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RevOps - the fundamental guide

  • Jan 29, 2024
  • 5 minutes

Revenue operations, or RevOps for short, is the hottest new role in business and the fastest growing role in the US. 

Did you know there was a 52% increase in Google searches for RevOps in the last 12 months alone?

It’s kind of a big deal.

RevOps searches

But what exactly does a RevOps team do? And how can RevOps help your company hit its revenue goals? 

Let’s dive into the rock and roll of the business world – loud, a bit chaotic, but undeniably the beating heart of revenue generation.



What is RevOps?

What does RevOps do?

RevOps challenges

Opportunities for RevOps

RevOps reporting

RevOps benchmarking

RevOps planning

RevOps alignment with wider business teams 

RevOps: the future of revenue growth


What is RevOps?

You've got Marketing, Sales, and Customer Success all doing their thing in different corners of the business. RevOps is the force that swoops in to unite them all. 

Aligning these teams, breaking down silos, and ensuring everyone's marching to the same beat is RevOps’ ultimate goal. It's not just about increasing revenue; it's about doing it with strategy, efficiency,  flair and finesse.


What does RevOps do?

The RevOps team uses data to strategize the GTM function and systems to improve efficiency, increase revenue, and enhance the customer experience.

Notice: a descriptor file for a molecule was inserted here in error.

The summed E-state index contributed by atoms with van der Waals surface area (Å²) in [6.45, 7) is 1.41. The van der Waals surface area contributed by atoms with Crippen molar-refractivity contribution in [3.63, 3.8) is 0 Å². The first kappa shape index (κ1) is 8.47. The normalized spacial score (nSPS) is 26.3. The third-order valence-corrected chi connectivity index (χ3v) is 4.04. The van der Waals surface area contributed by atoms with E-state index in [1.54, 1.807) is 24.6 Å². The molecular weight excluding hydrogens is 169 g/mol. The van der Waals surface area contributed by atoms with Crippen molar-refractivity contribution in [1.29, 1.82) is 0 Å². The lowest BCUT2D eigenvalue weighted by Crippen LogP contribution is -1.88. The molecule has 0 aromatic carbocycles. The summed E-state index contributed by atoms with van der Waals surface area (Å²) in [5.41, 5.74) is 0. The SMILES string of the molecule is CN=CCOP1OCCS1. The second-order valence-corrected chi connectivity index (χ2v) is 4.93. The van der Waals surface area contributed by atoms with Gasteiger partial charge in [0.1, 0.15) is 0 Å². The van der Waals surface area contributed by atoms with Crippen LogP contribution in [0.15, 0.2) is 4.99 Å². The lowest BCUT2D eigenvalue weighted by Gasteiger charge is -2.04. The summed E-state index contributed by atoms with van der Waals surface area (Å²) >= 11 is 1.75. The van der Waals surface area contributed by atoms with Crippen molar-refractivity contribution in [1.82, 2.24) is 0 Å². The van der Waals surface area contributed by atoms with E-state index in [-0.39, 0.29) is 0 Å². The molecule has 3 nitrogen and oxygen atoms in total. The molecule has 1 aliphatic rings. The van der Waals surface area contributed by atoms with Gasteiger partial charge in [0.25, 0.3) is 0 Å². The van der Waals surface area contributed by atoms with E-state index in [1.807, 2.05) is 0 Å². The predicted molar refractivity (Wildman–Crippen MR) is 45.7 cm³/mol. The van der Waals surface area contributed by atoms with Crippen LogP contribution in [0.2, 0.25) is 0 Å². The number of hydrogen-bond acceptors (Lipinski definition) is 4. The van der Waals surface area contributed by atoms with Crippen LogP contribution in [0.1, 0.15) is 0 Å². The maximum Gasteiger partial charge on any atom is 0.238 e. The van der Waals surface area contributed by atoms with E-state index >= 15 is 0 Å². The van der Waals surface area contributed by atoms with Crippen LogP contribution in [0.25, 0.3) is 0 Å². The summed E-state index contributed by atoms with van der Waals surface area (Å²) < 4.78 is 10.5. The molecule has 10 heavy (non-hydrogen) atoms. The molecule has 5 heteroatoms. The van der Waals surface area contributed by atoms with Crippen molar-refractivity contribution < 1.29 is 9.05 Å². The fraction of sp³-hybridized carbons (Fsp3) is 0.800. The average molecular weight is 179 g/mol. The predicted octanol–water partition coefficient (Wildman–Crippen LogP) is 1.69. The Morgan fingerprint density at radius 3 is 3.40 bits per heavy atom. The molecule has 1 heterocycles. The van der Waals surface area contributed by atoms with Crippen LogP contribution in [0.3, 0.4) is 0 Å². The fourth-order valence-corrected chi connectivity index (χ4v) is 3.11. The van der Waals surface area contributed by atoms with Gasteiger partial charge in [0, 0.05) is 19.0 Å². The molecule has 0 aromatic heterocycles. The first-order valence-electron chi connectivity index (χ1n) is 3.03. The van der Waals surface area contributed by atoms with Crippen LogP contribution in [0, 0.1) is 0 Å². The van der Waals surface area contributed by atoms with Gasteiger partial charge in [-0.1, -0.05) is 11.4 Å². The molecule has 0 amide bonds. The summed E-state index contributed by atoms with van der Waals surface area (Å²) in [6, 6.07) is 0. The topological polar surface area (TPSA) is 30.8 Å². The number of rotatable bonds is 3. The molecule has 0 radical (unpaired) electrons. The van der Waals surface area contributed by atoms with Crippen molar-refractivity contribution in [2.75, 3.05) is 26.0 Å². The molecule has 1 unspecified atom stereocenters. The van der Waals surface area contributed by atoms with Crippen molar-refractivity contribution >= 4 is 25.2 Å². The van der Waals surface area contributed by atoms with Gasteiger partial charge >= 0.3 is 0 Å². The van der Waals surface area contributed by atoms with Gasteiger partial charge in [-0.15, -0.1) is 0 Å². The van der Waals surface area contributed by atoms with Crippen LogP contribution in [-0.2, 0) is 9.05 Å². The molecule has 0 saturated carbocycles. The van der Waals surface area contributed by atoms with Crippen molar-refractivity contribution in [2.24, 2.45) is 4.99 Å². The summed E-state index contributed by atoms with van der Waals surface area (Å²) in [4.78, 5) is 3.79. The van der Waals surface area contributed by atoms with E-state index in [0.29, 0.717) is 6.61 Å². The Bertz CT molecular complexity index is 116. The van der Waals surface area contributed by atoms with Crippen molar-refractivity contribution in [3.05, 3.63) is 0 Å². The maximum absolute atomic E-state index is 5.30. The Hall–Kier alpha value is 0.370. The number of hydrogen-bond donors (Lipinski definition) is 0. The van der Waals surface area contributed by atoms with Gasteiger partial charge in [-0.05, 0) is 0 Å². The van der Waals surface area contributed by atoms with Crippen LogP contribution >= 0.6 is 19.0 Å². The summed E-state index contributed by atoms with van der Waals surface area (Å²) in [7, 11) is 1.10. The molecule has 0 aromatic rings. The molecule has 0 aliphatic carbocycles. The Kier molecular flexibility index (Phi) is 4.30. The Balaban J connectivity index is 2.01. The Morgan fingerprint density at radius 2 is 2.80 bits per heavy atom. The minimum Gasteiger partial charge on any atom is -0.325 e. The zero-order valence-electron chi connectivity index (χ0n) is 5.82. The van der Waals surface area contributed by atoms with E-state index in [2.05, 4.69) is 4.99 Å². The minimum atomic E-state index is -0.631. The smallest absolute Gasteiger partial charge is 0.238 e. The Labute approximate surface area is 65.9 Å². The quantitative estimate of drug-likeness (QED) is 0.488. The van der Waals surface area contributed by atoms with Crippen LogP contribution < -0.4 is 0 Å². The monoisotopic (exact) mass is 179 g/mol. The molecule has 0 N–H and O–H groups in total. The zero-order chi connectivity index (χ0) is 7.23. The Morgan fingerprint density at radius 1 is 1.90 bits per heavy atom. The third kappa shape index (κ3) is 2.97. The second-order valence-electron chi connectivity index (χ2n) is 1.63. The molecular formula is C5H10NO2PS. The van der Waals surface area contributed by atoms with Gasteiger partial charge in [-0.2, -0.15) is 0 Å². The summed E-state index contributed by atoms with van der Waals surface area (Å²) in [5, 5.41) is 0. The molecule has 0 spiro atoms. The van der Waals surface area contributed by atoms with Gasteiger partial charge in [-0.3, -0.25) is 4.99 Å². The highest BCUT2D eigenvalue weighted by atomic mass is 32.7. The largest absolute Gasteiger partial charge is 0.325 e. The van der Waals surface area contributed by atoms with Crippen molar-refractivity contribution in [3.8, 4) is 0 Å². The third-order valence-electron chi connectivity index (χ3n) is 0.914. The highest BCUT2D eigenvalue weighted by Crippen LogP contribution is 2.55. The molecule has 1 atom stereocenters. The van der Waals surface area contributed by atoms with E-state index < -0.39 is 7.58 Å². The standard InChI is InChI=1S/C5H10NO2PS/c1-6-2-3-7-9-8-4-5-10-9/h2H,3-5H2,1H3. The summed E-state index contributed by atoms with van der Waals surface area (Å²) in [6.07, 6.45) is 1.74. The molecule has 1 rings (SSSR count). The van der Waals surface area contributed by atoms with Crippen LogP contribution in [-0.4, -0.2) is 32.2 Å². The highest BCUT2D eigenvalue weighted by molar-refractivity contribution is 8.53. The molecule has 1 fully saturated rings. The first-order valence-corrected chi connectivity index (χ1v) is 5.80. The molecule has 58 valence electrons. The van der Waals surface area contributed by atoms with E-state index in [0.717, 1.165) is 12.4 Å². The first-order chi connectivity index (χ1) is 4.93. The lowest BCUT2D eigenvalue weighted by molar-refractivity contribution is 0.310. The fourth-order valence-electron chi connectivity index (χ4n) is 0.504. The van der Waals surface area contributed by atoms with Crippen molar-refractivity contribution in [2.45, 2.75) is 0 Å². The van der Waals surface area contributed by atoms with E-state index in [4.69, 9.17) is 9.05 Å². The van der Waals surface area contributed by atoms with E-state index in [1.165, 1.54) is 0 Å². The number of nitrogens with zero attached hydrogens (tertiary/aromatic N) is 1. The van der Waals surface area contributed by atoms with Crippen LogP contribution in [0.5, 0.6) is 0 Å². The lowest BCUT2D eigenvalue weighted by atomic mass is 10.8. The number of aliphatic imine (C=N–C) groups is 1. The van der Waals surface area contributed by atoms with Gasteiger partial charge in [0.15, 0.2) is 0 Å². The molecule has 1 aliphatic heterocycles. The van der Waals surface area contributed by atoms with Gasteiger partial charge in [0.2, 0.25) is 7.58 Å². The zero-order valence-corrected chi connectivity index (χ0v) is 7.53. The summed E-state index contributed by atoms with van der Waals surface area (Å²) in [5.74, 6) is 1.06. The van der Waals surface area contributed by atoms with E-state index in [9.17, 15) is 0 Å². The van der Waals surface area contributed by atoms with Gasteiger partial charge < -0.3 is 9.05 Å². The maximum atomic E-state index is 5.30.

In other words, RevOps is a mashup of revenue-focused skills and specialties. It brings together all the critical pieces needed to keep revenue flowing smoothly. This includes sales operations, marketing operations, analytics, technology, and more.

RevOps is often compared to DevOps, which combines development and IT operations. Just like DevOps streamlines software releases, RevOps aims to create a well-oiled revenue machine.

In terms of their day-to-day, the role of a RevOps professional will vary hugely depending on the size of the team. If you’re lucky enough to have a Marketing Ops, CS Ops, Sales Ops or General Operations manager working alongside you, the projects you undertake as RevOps will vary in number and scale. 

RevOps challenges

With so many moving parts and working across so many departments, RevOps face plenty of challenges. Here are some of the most common:

  • Data silos: Important revenue data often gets trapped in departmental silos. RevOps needs to break down these walls and create a single source of truth.

  • Data quality: RevOps is only as good as the underlying data. Cleaning up dirty data strains time and resources.